Marcia Hu joined Send Chinatown Love as their Merchant Experience Leader after discovering them on Instagram. She witnessed how the pandemic impacted Asian and immigrant-owned mom-and-pop businesses. With its widespread reach, Hu believed TikTok was the best platform to help these merchants feel visible.
While she was able to have extraordinary conversations with Chinatown merchants, Hu wants to use TikTok to tell these stories. Hu aims to mobilize young millennial Asians in metropolitan areas to support these businesses even more.
Send Chinatown Love has also initiated several offline initiatives. Hu recalls a time where the collective was able to connect the Asian and Black communities during their Gift-a-Meal campaign. About $3,000 worth of food was purchased from a Chinatown merchant through donations and given to food pantries operating outside a low-income housing project.
“We have a lot of people coming to us on our TikToks, tagging their friends and saying things like, ‘Wow! I passed by this place everyday and had no idea this was their story’”, said Hu.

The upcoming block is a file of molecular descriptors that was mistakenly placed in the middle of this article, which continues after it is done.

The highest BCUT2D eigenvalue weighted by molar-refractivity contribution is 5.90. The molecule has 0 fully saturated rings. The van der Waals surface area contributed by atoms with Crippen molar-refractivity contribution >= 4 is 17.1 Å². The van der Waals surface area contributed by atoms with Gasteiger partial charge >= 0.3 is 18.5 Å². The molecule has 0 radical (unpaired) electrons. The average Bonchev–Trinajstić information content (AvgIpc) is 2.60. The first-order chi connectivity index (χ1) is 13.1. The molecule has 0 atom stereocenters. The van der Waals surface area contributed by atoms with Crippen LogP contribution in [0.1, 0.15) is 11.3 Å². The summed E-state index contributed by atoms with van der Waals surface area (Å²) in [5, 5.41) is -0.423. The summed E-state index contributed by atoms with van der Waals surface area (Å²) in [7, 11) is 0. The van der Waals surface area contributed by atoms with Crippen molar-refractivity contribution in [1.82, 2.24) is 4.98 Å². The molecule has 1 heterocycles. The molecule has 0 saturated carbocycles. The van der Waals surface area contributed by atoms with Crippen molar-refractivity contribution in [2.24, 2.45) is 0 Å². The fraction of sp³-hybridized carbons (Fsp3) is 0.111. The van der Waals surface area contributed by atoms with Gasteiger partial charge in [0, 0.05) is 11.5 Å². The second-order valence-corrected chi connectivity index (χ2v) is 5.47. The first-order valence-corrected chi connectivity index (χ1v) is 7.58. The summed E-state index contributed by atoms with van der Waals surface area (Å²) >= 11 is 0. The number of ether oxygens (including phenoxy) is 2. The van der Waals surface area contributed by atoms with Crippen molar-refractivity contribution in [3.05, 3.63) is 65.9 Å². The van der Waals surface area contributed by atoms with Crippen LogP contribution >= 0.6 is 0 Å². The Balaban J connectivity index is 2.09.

“It just feels so great, this connection between us, the merchants, and the community members that these merchants serve everyday.”
The importance of preserving NYC Chinatown’s businesses
When Wang thinks of Chinatown, she remembers the smells and sounds of just walking through the grocery stores, and the comfort of wandering the neighbourhood despite not being from there.
Tran recalls how her family would always default to Manhattan’s Chinatown. It served as a familiar area for groceries, celebrations, and food.
“It’s almost like a mecca,” said Tran.
“It doesn’t matter where you really come from, if you are newly immigrated, if you’re a second- or third-generation immigrant, or even if you are trying to rediscover your roots. Chinatown is really a place that welcomes all walks of life.